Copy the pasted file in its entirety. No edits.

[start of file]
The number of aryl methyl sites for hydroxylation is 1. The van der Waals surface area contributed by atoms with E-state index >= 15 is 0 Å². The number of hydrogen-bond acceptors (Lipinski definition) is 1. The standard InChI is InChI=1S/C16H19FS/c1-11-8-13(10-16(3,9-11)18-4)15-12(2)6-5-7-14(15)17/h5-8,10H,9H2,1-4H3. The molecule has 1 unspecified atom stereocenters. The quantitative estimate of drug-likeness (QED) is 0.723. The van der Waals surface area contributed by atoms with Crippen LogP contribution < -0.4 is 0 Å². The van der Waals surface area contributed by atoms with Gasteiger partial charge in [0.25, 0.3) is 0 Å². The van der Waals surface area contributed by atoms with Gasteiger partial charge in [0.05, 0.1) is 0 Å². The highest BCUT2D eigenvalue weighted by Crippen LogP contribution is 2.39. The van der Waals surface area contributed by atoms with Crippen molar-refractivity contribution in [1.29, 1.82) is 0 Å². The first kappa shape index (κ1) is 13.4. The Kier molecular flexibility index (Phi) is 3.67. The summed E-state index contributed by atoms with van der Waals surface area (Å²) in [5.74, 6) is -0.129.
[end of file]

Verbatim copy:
The number of aryl methyl sites for hydroxylation is 1. The van der Waals surface area contributed by atoms with E-state index >= 15 is 0 Å². The number of hydrogen-bond acceptors (Lipinski definition) is 1. The standard InChI is InChI=1S/C16H19FS/c1-11-8-13(10-16(3,9-11)18-4)15-12(2)6-5-7-14(15)17/h5-8,10H,9H2,1-4H3. The molecule has 1 unspecified atom stereocenters. The quantitative estimate of drug-likeness (QED) is 0.723. The van der Waals surface area contributed by atoms with Crippen LogP contribution < -0.4 is 0 Å². The van der Waals surface area contributed by atoms with Gasteiger partial charge in [0.25, 0.3) is 0 Å². The van der Waals surface area contributed by atoms with Gasteiger partial charge in [0.05, 0.1) is 0 Å². The highest BCUT2D eigenvalue weighted by Crippen LogP contribution is 2.39. The van der Waals surface area contributed by atoms with Crippen molar-refractivity contribution in [1.29, 1.82) is 0 Å². The first kappa shape index (κ1) is 13.4. The Kier molecular flexibility index (Phi) is 3.67. The summed E-state index contributed by atoms with van der Waals surface area (Å²) in [5.74, 6) is -0.129.